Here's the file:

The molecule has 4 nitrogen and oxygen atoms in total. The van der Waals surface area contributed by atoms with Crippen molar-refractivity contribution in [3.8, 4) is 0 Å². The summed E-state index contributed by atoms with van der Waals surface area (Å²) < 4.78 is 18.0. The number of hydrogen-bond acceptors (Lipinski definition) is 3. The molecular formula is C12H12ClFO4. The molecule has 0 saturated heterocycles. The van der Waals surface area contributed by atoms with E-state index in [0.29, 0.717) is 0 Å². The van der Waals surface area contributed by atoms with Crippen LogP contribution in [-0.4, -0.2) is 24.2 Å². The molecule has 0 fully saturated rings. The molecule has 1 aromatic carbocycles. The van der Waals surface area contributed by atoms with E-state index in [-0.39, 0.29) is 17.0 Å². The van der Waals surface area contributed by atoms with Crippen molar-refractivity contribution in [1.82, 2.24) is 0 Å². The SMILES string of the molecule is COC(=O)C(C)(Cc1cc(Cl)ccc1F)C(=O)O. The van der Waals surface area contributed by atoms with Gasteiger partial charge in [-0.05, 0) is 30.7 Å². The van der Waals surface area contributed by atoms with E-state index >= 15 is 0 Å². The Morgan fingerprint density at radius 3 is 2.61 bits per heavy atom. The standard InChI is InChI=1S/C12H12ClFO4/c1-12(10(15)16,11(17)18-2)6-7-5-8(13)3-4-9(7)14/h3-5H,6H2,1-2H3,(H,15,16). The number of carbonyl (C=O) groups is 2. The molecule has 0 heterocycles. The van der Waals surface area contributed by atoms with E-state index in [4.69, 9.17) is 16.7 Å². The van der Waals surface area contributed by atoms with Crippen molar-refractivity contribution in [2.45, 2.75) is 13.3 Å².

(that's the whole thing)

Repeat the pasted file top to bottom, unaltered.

The molecule has 4 nitrogen and oxygen atoms in total. The van der Waals surface area contributed by atoms with Crippen molar-refractivity contribution in [3.8, 4) is 0 Å². The summed E-state index contributed by atoms with van der Waals surface area (Å²) < 4.78 is 18.0. The number of hydrogen-bond acceptors (Lipinski definition) is 3. The molecular formula is C12H12ClFO4. The molecule has 0 saturated heterocycles. The van der Waals surface area contributed by atoms with E-state index in [0.29, 0.717) is 0 Å². The van der Waals surface area contributed by atoms with Crippen LogP contribution in [-0.4, -0.2) is 24.2 Å². The molecule has 0 fully saturated rings. The molecule has 1 aromatic carbocycles. The van der Waals surface area contributed by atoms with E-state index in [-0.39, 0.29) is 17.0 Å². The van der Waals surface area contributed by atoms with Crippen molar-refractivity contribution in [1.82, 2.24) is 0 Å². The SMILES string of the molecule is COC(=O)C(C)(Cc1cc(Cl)ccc1F)C(=O)O. The van der Waals surface area contributed by atoms with Gasteiger partial charge in [-0.05, 0) is 30.7 Å². The van der Waals surface area contributed by atoms with E-state index >= 15 is 0 Å². The Morgan fingerprint density at radius 3 is 2.61 bits per heavy atom. The standard InChI is InChI=1S/C12H12ClFO4/c1-12(10(15)16,11(17)18-2)6-7-5-8(13)3-4-9(7)14/h3-5H,6H2,1-2H3,(H,15,16). The number of carbonyl (C=O) groups is 2. The molecule has 0 heterocycles. The van der Waals surface area contributed by atoms with E-state index in [4.69, 9.17) is 16.7 Å². The van der Waals surface area contributed by atoms with Crippen molar-refractivity contribution in [2.45, 2.75) is 13.3 Å².